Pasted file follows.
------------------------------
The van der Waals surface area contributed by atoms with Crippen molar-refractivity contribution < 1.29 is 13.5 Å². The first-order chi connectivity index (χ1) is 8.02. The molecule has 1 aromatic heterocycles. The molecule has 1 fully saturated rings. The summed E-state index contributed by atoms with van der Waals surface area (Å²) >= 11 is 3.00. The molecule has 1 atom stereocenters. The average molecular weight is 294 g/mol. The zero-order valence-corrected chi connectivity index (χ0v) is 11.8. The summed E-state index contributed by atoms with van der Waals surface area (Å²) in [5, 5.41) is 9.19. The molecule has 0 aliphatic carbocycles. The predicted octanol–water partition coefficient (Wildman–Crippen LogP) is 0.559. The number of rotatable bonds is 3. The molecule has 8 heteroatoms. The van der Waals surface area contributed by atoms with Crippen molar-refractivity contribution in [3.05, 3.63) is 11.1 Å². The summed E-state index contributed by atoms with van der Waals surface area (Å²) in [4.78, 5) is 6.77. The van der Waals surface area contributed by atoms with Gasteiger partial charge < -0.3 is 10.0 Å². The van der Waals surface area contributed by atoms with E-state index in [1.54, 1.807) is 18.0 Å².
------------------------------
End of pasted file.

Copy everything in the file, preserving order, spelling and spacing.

The van der Waals surface area contributed by atoms with Crippen molar-refractivity contribution < 1.29 is 13.5 Å². The first-order chi connectivity index (χ1) is 8.02. The molecule has 1 aromatic heterocycles. The molecule has 1 fully saturated rings. The summed E-state index contributed by atoms with van der Waals surface area (Å²) >= 11 is 3.00. The molecule has 1 atom stereocenters. The average molecular weight is 294 g/mol. The zero-order valence-corrected chi connectivity index (χ0v) is 11.8. The summed E-state index contributed by atoms with van der Waals surface area (Å²) in [5, 5.41) is 9.19. The molecule has 0 aliphatic carbocycles. The predicted octanol–water partition coefficient (Wildman–Crippen LogP) is 0.559. The number of rotatable bonds is 3. The molecule has 8 heteroatoms. The van der Waals surface area contributed by atoms with Crippen molar-refractivity contribution in [3.05, 3.63) is 11.1 Å². The summed E-state index contributed by atoms with van der Waals surface area (Å²) in [4.78, 5) is 6.77. The van der Waals surface area contributed by atoms with Gasteiger partial charge < -0.3 is 10.0 Å². The van der Waals surface area contributed by atoms with E-state index in [1.54, 1.807) is 18.0 Å².